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Eyes in their ankles - the congressional view of network neutrality


By Scott Bradner


For quite a while I have been baffled by the inability of too many members of congress to understand the importance of the network neutrality discussion.  I'm not satisfied that I know for sure but I think I may be getting closer.


Let me start out by saying that I'm not all that much of a fan of regulations for the sake of regulations.  I believe there are cases where regulations are warranted, prescription drugs for example, but many other cases where regulations have proven to stop any meaningful progress.  Most of the regulations empowering AT&T when it was a monopoly were of the latter type. But I feel that regulations requiring carriers to treat their customers fairly are likely to increase progress rather than limit it.


Some of the people who object to what the FCC is doing claim that the FCC does not have the authority under the law to make any rules about Internet network neutrality.  I think this is a legitimate objection.  (see


Others claim that there is not a problem to fix since all the carriers, telephone and cable, have been exemplary Internet citizens and have not done anything anyone would call bad.  This is demonstrably wrong - see and


But these are not the reactions I'm most concerned with.  Too many in congress, and elsewhere, see that any attempt at ensuring network neutrality will, in the words of Sen. John McCain (R-AZ) "stifle innovation, in turn slowing our economic turnaround and further depressing an already anemic job market."  (see  This type of reaction only makes sense if someone has absolutely no idea how the Internet works or what it is used for. 


The only way such an objection makes sense if you only look at the carriers and assume that they will be worse off if they cannot get a piece of the action for the business that is done over their networks.  So, the argument must go, let the carriers control everything and they will create jobs and expand the economy.


Lets look at some actual data from the US Census Department.  (  Total US commerce in 2008 (the latest year reported on) was about $22 T.  Of this about $3.7 T was in the form of e-commerce, mostly over the Internet.  Most of this (92%) was business to business.  Doing business over the Internet depends on the Internet working and working fairly.  What about the carriers?  The National Cable & Telecommunications Association reports that the total cable company customer revenue for 2008 was about $85B (see and the FCC reports that total US telecommunications industry revenues for 2008 was $297B.  (see ) Thus, total carrier (cable + telephone) revenue was about $382B or about 10% of the value of the business done over the Internet.  Commentators that focus on the wellbeing of the carriers are ignoring the vast majority of the value of the Internet.  They want to penalize the 90% to benefit the 10%.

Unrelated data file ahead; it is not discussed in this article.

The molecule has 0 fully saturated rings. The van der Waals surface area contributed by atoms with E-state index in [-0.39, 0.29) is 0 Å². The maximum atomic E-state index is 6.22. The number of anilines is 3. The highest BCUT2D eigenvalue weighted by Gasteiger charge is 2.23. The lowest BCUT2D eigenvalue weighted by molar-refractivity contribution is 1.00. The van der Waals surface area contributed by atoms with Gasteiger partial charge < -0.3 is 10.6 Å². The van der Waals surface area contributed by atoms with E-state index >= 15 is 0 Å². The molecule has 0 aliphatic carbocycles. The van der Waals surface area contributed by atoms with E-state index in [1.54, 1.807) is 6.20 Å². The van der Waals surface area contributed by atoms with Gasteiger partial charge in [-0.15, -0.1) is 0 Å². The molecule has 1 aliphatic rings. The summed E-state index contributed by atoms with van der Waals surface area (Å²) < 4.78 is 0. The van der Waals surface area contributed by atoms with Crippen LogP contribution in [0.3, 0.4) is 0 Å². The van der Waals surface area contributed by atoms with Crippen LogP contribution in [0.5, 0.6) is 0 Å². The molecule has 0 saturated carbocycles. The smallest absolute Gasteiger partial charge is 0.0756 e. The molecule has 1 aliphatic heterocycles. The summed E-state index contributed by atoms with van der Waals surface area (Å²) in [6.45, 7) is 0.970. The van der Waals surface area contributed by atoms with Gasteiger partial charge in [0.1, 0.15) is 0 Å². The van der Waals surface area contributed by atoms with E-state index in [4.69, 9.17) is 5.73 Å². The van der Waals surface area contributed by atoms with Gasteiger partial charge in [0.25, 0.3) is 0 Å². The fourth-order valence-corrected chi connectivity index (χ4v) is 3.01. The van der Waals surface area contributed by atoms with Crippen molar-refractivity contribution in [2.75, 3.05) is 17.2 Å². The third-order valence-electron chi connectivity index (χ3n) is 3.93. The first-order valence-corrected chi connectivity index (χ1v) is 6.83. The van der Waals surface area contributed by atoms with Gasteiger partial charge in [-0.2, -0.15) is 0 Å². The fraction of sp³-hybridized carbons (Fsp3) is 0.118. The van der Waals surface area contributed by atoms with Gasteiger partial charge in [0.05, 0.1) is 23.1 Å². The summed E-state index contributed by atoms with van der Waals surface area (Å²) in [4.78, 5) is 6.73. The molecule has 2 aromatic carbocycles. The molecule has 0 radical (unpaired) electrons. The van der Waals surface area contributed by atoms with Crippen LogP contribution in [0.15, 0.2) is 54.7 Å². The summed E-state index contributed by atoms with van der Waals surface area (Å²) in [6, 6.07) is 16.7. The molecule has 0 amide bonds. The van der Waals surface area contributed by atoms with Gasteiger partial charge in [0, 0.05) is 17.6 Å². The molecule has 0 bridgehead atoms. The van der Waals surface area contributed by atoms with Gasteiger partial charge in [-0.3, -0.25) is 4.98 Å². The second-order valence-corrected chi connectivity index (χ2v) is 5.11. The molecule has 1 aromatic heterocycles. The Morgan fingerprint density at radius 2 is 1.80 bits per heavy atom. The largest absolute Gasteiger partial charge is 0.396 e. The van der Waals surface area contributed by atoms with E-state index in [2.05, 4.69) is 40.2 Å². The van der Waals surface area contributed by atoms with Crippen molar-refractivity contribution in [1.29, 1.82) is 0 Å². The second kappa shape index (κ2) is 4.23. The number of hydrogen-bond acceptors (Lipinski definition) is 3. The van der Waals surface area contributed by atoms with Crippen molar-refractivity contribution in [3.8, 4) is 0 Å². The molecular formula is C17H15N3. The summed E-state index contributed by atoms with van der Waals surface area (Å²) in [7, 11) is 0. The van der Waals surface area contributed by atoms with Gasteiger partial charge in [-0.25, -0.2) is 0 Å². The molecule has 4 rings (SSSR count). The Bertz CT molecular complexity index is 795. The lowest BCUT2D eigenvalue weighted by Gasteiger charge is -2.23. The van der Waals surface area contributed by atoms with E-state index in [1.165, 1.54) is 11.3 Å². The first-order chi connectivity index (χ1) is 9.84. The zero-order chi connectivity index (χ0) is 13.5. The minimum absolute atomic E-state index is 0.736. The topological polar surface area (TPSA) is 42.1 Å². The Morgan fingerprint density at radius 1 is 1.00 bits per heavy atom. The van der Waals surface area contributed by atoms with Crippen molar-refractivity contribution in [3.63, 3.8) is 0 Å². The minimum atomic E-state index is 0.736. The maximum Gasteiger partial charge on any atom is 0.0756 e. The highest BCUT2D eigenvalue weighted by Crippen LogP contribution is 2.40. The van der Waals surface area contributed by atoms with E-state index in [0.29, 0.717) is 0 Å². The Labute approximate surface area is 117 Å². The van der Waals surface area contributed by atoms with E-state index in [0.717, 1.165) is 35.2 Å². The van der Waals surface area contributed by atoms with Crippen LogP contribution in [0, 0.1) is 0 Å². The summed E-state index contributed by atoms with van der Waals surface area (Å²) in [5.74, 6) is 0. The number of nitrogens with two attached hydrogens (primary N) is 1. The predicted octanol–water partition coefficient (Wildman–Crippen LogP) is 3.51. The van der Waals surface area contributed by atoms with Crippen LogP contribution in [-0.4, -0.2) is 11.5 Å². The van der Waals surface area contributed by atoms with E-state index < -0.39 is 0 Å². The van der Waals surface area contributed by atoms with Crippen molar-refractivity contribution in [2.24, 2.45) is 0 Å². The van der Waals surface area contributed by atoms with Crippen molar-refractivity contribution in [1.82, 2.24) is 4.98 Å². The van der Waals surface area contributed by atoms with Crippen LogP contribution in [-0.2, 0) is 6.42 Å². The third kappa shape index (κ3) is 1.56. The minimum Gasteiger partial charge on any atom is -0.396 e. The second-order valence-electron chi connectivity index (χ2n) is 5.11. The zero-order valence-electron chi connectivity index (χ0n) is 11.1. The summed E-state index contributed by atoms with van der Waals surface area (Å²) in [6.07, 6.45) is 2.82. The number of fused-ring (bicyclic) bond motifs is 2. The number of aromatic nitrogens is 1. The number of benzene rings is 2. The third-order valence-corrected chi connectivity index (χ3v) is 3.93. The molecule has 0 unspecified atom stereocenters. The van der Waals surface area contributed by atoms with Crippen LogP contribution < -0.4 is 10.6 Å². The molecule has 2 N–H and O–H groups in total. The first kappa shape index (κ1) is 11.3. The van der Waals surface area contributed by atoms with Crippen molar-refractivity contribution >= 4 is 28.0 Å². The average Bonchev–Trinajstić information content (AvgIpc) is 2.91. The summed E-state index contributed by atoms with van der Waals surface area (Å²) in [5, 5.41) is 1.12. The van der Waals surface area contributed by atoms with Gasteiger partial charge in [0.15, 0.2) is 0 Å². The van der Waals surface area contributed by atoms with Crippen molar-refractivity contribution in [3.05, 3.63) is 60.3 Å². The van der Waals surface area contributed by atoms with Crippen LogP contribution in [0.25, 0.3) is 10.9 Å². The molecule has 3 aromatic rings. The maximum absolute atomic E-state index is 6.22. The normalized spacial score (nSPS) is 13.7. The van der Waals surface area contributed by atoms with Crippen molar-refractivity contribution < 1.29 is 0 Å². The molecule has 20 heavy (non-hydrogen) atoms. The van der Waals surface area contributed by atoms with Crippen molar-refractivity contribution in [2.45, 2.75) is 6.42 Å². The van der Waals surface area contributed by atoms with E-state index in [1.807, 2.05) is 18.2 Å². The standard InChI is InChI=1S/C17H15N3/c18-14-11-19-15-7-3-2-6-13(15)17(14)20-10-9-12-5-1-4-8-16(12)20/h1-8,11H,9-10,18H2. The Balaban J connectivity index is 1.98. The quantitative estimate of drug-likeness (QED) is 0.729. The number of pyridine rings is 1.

This is an inability to see the value riding over the net - which is the same thing as having your eyes in your ankles pointing down so they can only see strips of asphalt and miss the cars and trucks riding on the asphalt.  But the main problem may be that many of these people can only see "things."  They see physical wires and cables but cannot see, so do not recognize, the non-physical traffic using those wires and supporting close to 20% of US commerce.  They focus on the jobs in the carriers installing the wires but ignore the vastly greater number of jobs created by those using the wires because they cannot see the communications flying by.


If you work at a company that uses the Internet to sell to customers or to buy from suppliers you should care about the net neutrality discussion.


disclaimer: Harvard uses the net a lot but, as far as I know, does not have ankles to house its eyes, or for that matter, eyes to be housed so the above is my own guess about virtual blindness.